The short-a split in a suburban area of the New York City dialect region


  • Allison Shapp New York University



sociolinguistics, sociophonetics, New York City English, Long Island, short-a split, change in progress


In American English, the most common pattern for the pronunciation of the allophones of the vowel phoneme /æ/ is the "nasal-split," where the vowel is tense (raised, fronted) when followed by a nasal consonant and lax (lowered, backed) otherwise. In contrast, historically New York City English (NYCE) has had a "complex short-a split" with different conditioning factors for each allophone. This paper reports on new data from the eastern edge of the NYCE dialect region: suburban Nassau County, Long Island. Using word-list data from the sociolinguistic interviews of 24 high school students, aged 14-18, and 7 of their teachers and mentors, this paper shows that while young speakers in this region are moving towards the wider American nasal-split, the local version of that nasal-split still includes components of the traditional NYCE complex-split.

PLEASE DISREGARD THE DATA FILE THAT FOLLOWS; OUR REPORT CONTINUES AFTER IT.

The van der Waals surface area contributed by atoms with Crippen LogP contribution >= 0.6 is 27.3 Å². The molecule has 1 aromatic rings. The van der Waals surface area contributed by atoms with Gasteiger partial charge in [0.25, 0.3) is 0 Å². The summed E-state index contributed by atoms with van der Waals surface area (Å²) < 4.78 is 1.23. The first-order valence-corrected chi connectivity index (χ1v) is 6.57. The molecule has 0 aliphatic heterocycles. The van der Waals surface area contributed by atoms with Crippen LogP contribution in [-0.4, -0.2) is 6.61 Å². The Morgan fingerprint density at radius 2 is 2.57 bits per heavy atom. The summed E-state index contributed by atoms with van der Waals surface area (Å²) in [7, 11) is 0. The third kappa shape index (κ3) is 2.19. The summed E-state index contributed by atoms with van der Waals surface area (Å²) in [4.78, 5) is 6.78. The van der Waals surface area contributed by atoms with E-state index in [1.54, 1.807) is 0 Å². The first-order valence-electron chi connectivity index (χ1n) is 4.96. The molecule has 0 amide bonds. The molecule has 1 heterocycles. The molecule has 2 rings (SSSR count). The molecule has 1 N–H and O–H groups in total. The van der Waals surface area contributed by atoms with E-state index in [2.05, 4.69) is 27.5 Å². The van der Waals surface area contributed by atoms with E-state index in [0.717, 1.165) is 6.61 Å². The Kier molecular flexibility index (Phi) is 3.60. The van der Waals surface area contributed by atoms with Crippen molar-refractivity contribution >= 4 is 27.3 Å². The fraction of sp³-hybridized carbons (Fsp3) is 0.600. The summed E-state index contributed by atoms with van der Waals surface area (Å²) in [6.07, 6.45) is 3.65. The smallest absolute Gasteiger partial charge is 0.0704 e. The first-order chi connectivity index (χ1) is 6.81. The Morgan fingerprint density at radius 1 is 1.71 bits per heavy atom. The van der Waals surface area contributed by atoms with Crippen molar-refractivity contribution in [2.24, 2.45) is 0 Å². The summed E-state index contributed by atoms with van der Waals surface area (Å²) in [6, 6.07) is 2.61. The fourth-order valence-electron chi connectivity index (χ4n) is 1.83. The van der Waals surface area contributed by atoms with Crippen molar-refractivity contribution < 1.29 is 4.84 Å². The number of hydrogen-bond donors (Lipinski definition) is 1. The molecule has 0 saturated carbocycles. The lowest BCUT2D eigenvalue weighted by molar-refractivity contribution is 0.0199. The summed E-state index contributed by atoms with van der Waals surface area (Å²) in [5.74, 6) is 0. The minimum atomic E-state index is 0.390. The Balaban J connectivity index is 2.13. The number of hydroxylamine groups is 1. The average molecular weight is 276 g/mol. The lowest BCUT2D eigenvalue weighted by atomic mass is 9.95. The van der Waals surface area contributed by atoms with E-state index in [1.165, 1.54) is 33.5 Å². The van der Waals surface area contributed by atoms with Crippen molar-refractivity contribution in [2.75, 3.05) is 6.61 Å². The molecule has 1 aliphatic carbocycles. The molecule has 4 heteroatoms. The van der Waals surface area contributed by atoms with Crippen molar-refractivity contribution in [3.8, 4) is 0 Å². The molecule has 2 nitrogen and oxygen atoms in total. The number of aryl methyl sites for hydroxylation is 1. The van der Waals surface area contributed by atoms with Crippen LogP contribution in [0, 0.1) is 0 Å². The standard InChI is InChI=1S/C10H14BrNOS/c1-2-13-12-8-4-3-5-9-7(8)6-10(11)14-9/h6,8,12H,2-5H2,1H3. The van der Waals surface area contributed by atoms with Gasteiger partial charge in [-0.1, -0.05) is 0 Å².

How to Cite

Shapp, Allison. 2018. “The Short-a Split in a Suburban Area of the New York City Dialect Region”. Proceedings of the Linguistic Society of America 3 (1): 63:1–10.